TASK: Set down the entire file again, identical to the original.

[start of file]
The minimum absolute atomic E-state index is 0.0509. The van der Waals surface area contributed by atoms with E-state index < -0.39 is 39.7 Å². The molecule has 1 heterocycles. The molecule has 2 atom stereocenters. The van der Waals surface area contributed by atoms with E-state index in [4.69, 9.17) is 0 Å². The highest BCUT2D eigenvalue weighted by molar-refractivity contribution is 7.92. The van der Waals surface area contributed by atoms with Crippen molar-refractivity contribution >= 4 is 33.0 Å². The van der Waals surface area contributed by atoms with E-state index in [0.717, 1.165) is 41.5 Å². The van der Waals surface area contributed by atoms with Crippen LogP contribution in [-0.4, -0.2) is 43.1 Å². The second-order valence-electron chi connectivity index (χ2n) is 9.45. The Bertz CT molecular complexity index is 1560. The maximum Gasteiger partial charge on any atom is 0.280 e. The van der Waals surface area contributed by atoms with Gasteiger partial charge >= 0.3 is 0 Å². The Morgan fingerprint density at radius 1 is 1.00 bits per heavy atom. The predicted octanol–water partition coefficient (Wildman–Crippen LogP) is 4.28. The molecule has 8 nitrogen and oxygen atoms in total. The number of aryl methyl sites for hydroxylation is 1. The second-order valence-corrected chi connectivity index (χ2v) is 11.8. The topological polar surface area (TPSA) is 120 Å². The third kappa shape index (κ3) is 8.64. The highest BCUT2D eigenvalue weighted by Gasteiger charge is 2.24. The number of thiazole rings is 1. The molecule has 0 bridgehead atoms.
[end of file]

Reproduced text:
The minimum absolute atomic E-state index is 0.0509. The van der Waals surface area contributed by atoms with E-state index < -0.39 is 39.7 Å². The molecule has 1 heterocycles. The molecule has 2 atom stereocenters. The van der Waals surface area contributed by atoms with E-state index in [4.69, 9.17) is 0 Å². The highest BCUT2D eigenvalue weighted by molar-refractivity contribution is 7.92. The van der Waals surface area contributed by atoms with Crippen molar-refractivity contribution >= 4 is 33.0 Å². The van der Waals surface area contributed by atoms with E-state index in [0.717, 1.165) is 41.5 Å². The van der Waals surface area contributed by atoms with Crippen LogP contribution in [-0.4, -0.2) is 43.1 Å². The second-order valence-electron chi connectivity index (χ2n) is 9.45. The Bertz CT molecular complexity index is 1560. The maximum Gasteiger partial charge on any atom is 0.280 e. The van der Waals surface area contributed by atoms with Gasteiger partial charge >= 0.3 is 0 Å². The Morgan fingerprint density at radius 1 is 1.00 bits per heavy atom. The predicted octanol–water partition coefficient (Wildman–Crippen LogP) is 4.28. The molecule has 8 nitrogen and oxygen atoms in total. The number of aryl methyl sites for hydroxylation is 1. The second-order valence-corrected chi connectivity index (χ2v) is 11.8. The topological polar surface area (TPSA) is 120 Å². The third kappa shape index (κ3) is 8.64. The highest BCUT2D eigenvalue weighted by Gasteiger charge is 2.24. The number of thiazole rings is 1. The molecule has 0 bridgehead atoms.